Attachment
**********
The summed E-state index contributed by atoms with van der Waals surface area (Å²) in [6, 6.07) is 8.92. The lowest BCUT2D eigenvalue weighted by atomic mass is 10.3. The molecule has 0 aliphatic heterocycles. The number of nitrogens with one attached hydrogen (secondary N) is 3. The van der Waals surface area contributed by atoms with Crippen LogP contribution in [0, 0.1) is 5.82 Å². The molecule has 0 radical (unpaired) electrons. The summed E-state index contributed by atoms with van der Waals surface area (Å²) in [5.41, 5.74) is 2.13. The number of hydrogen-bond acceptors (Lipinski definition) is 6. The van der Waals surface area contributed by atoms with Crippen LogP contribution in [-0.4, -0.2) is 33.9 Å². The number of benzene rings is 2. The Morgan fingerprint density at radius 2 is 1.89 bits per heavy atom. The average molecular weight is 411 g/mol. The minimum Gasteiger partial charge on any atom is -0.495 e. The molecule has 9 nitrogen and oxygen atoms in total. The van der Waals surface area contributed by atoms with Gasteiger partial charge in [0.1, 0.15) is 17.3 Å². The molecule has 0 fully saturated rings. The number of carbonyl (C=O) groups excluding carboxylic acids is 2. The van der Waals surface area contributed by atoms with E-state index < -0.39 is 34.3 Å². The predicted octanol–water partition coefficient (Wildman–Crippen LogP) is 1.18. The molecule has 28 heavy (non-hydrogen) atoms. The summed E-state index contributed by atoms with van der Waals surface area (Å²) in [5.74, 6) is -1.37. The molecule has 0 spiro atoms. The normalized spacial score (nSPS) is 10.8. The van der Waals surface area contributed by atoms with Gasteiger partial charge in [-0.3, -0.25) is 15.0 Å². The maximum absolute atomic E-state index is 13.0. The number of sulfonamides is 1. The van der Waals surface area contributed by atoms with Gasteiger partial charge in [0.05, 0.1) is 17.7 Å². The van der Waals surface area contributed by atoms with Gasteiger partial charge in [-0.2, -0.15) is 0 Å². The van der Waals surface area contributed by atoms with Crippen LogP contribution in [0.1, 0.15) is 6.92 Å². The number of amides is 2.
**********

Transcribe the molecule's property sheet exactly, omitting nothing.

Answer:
The summed E-state index contributed by atoms with van der Waals surface area (Å²) in [6, 6.07) is 8.92. The lowest BCUT2D eigenvalue weighted by atomic mass is 10.3. The molecule has 0 aliphatic heterocycles. The number of nitrogens with one attached hydrogen (secondary N) is 3. The van der Waals surface area contributed by atoms with Crippen LogP contribution in [0, 0.1) is 5.82 Å². The molecule has 0 radical (unpaired) electrons. The summed E-state index contributed by atoms with van der Waals surface area (Å²) in [5.41, 5.74) is 2.13. The number of hydrogen-bond acceptors (Lipinski definition) is 6. The van der Waals surface area contributed by atoms with Crippen LogP contribution in [-0.4, -0.2) is 33.9 Å². The number of benzene rings is 2. The Morgan fingerprint density at radius 2 is 1.89 bits per heavy atom. The average molecular weight is 411 g/mol. The minimum Gasteiger partial charge on any atom is -0.495 e. The molecule has 9 nitrogen and oxygen atoms in total. The van der Waals surface area contributed by atoms with Gasteiger partial charge in [0.1, 0.15) is 17.3 Å². The molecule has 0 fully saturated rings. The number of carbonyl (C=O) groups excluding carboxylic acids is 2. The van der Waals surface area contributed by atoms with E-state index < -0.39 is 34.3 Å². The predicted octanol–water partition coefficient (Wildman–Crippen LogP) is 1.18. The molecule has 28 heavy (non-hydrogen) atoms. The summed E-state index contributed by atoms with van der Waals surface area (Å²) in [5.74, 6) is -1.37. The molecule has 0 spiro atoms. The normalized spacial score (nSPS) is 10.8. The van der Waals surface area contributed by atoms with Gasteiger partial charge in [-0.3, -0.25) is 15.0 Å². The maximum absolute atomic E-state index is 13.0. The number of sulfonamides is 1. The van der Waals surface area contributed by atoms with Gasteiger partial charge in [0.05, 0.1) is 17.7 Å². The van der Waals surface area contributed by atoms with Gasteiger partial charge in [-0.2, -0.15) is 0 Å². The van der Waals surface area contributed by atoms with Crippen LogP contribution in [0.1, 0.15) is 6.92 Å². The number of amides is 2.